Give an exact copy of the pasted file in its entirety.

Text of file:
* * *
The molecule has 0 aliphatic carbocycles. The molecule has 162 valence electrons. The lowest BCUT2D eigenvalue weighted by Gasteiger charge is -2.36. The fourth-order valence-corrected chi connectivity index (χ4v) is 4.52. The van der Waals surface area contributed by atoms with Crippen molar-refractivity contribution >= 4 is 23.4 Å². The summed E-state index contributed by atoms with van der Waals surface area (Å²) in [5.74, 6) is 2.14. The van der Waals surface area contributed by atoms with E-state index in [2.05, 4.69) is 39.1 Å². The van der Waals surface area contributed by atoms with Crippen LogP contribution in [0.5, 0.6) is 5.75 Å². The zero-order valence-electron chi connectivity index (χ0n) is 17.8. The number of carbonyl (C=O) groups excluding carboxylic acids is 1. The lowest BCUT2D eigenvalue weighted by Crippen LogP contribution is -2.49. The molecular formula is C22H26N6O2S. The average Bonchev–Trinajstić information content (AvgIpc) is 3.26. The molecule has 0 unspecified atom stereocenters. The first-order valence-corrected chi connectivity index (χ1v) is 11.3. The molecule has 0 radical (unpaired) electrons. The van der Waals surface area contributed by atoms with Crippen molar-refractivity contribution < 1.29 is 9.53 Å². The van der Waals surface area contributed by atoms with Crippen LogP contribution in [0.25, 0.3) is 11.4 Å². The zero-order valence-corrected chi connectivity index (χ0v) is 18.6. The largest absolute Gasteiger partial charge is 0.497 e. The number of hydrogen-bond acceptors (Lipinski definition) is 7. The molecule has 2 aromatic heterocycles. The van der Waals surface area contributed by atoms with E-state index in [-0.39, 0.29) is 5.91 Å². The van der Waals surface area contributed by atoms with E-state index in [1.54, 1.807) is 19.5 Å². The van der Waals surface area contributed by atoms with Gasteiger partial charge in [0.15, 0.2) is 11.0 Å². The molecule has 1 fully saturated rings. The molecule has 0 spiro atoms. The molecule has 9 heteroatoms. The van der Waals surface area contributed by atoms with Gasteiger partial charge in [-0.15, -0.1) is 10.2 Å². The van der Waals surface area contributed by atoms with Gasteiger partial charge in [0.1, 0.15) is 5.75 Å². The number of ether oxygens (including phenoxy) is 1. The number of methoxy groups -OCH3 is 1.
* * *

The molecule has 0 aliphatic carbocycles. The molecule has 162 valence electrons. The lowest BCUT2D eigenvalue weighted by Gasteiger charge is -2.36. The fourth-order valence-corrected chi connectivity index (χ4v) is 4.52. The van der Waals surface area contributed by atoms with Crippen molar-refractivity contribution >= 4 is 23.4 Å². The summed E-state index contributed by atoms with van der Waals surface area (Å²) in [5.74, 6) is 2.14. The van der Waals surface area contributed by atoms with E-state index in [2.05, 4.69) is 39.1 Å². The van der Waals surface area contributed by atoms with Crippen LogP contribution in [0.5, 0.6) is 5.75 Å². The zero-order valence-electron chi connectivity index (χ0n) is 17.8. The number of carbonyl (C=O) groups excluding carboxylic acids is 1. The lowest BCUT2D eigenvalue weighted by Crippen LogP contribution is -2.49. The molecular formula is C22H26N6O2S. The average Bonchev–Trinajstić information content (AvgIpc) is 3.26. The molecule has 0 unspecified atom stereocenters. The first-order valence-corrected chi connectivity index (χ1v) is 11.3. The molecule has 0 radical (unpaired) electrons. The van der Waals surface area contributed by atoms with Crippen molar-refractivity contribution < 1.29 is 9.53 Å². The van der Waals surface area contributed by atoms with Crippen LogP contribution in [0.25, 0.3) is 11.4 Å². The zero-order valence-corrected chi connectivity index (χ0v) is 18.6. The largest absolute Gasteiger partial charge is 0.497 e. The number of hydrogen-bond acceptors (Lipinski definition) is 7. The molecule has 2 aromatic heterocycles. The van der Waals surface area contributed by atoms with E-state index in [-0.39, 0.29) is 5.91 Å². The van der Waals surface area contributed by atoms with E-state index in [1.54, 1.807) is 19.5 Å². The van der Waals surface area contributed by atoms with Gasteiger partial charge in [0.15, 0.2) is 11.0 Å². The molecule has 1 fully saturated rings. The molecule has 0 spiro atoms. The molecule has 9 heteroatoms. The van der Waals surface area contributed by atoms with Gasteiger partial charge in [-0.15, -0.1) is 10.2 Å². The van der Waals surface area contributed by atoms with Gasteiger partial charge in [0.1, 0.15) is 5.75 Å². The number of ether oxygens (including phenoxy) is 1. The number of methoxy groups -OCH3 is 1.